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Dancing Disability Lab

Photo from the finale of the 2019 Dancing Disability Open Studio. All of the participants and instructors are on stage, lined up from left to right. Everyone is looking at Victoria Marks, whose arm is outstretched, gesturing.


The Dancing Disability Lab was originally designed to offer experienced and emerging disabled dance artists from across the world an immersive engagement in disability studies scholarship alongside movement exploration and choreographic inquiry. Participants are encouraged to create new dance/performance work that challenges “ability paradigms.”

The 2022 Dancing Disability Lab will be an experimental, weeklong exploration that combines small group study of the histories and social discourses surrounding disability justice, aesthetics, and culture with movement exploration and choreography. Participants engage one another through choreographic study and improvisation sessions designed to expand and deepen action languages while considering how we represent, look at, transform, and challenge ideas about the body, and personhood. At the center of this uniquely designed process is the notion that aesthetic production (dance) can serve as a change agent for the continued progress of disability justice.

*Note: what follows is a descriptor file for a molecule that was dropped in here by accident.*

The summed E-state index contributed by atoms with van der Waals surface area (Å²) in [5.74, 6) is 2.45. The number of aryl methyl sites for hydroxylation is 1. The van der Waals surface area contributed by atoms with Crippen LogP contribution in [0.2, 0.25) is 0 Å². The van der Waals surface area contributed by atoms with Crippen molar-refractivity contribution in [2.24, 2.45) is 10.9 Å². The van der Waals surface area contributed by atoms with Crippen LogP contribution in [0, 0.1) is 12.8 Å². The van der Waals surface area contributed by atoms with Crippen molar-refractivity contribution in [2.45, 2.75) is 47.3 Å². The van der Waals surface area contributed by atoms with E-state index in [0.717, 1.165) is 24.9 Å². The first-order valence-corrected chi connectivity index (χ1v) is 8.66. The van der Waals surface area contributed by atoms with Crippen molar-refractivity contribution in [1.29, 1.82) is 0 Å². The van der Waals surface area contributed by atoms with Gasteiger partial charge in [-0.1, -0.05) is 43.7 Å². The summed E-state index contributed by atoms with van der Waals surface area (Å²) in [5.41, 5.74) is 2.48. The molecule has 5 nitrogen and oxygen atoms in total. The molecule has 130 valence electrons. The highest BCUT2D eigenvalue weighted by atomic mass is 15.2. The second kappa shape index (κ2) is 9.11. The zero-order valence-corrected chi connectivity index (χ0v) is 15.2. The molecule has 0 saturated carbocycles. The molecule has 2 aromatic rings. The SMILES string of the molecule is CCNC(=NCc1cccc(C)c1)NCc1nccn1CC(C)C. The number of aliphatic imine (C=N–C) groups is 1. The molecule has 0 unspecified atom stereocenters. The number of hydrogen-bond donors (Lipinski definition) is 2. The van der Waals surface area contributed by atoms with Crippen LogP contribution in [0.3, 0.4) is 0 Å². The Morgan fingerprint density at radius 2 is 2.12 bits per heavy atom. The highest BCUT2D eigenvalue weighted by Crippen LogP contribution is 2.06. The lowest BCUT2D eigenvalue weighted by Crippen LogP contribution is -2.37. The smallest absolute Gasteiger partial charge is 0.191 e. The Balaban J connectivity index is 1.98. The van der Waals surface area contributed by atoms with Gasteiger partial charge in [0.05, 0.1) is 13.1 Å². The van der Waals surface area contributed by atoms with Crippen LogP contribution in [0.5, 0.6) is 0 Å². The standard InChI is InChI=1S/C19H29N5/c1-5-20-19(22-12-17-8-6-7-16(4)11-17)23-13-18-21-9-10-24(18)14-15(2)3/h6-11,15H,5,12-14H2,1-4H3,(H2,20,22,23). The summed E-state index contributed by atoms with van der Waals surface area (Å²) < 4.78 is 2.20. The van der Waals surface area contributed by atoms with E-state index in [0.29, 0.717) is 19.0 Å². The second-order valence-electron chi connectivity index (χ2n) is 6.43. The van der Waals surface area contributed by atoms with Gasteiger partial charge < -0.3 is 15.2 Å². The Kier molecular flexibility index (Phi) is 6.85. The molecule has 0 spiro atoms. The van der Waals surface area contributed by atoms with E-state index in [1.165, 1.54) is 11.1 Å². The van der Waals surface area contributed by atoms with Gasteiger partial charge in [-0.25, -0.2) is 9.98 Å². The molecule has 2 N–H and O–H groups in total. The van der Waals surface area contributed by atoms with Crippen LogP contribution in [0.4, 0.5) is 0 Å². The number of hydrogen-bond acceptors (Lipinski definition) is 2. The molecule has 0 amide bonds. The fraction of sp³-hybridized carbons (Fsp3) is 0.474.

Photo of two dancers, Harmanie Taylor and Alice Sheppard, both using wheelchairs. Their face each other, their arms reaching up. Harmanie looks up to the ceiling, and Alice, whose back is to the camera, leans forward, lifting her wheelchair's wheels a few inches off the ground.

“Dance represents people and our values and ideas.”

-Victoria Marks


The Dancing Disability Lab, directed by Choreographer and UCLA professor Victoria Marks and co-led by India Harville, dancer/dance maker and equity advisor is returning with in-person dates planned for June 25-July 3, 2022 (pandemic pending).

The Lab continues its commitment to support the growth of artistic community amongst dance artists with disabilities, advocating for aesthetic perspectives informed by diverse corporeal experience. Based on the feedback and experiences of the 20-21 Lab cohort, the Lab has been reimagined with a participant-leadership structure. The focus will be on sharing artistic practice, prompts for group movement and individual exploration, and questions for discussion, generated by artist participants and invited guests. Seeking to align disability justice with creative practice, the Lab is committed to the project of providing an anti-racist, anti-ableist, non-binary, anti-ageist, environment for all, and to building a diverse cohort of artist-participants.

Facilities in UCLA’s Kaufman Hall include a dance studio, a quiet room, and a conference room. The Lab will supply nearby accessible accommodations and address all studio and discussion-based access needs with professional providers. All artist participants will receive a stipend and will have their travel and accommodations covered.


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